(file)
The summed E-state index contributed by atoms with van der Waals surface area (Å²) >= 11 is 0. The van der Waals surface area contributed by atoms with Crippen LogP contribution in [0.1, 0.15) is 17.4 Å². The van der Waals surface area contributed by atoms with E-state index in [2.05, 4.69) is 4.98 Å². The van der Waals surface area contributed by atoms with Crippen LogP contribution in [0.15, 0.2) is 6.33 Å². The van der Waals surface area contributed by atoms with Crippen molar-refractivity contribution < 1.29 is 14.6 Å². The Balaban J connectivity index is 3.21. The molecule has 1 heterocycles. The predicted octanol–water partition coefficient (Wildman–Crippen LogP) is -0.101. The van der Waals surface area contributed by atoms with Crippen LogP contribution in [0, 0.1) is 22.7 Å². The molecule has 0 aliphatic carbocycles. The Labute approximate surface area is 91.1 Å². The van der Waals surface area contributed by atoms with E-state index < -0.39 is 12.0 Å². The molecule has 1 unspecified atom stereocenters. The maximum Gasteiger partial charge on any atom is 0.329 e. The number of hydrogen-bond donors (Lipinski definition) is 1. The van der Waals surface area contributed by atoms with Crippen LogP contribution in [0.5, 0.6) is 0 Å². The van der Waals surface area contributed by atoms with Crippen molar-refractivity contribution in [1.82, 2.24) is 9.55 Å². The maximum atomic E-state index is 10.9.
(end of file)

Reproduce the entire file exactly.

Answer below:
The summed E-state index contributed by atoms with van der Waals surface area (Å²) >= 11 is 0. The van der Waals surface area contributed by atoms with Crippen LogP contribution in [0.1, 0.15) is 17.4 Å². The van der Waals surface area contributed by atoms with E-state index in [2.05, 4.69) is 4.98 Å². The van der Waals surface area contributed by atoms with Crippen LogP contribution in [0.15, 0.2) is 6.33 Å². The van der Waals surface area contributed by atoms with Crippen molar-refractivity contribution < 1.29 is 14.6 Å². The Balaban J connectivity index is 3.21. The molecule has 1 heterocycles. The predicted octanol–water partition coefficient (Wildman–Crippen LogP) is -0.101. The van der Waals surface area contributed by atoms with Crippen LogP contribution in [0, 0.1) is 22.7 Å². The molecule has 0 aliphatic carbocycles. The Labute approximate surface area is 91.1 Å². The van der Waals surface area contributed by atoms with E-state index < -0.39 is 12.0 Å². The molecule has 1 unspecified atom stereocenters. The maximum Gasteiger partial charge on any atom is 0.329 e. The number of hydrogen-bond donors (Lipinski definition) is 1. The van der Waals surface area contributed by atoms with Crippen LogP contribution in [0.5, 0.6) is 0 Å². The van der Waals surface area contributed by atoms with Crippen molar-refractivity contribution in [1.82, 2.24) is 9.55 Å². The maximum atomic E-state index is 10.9.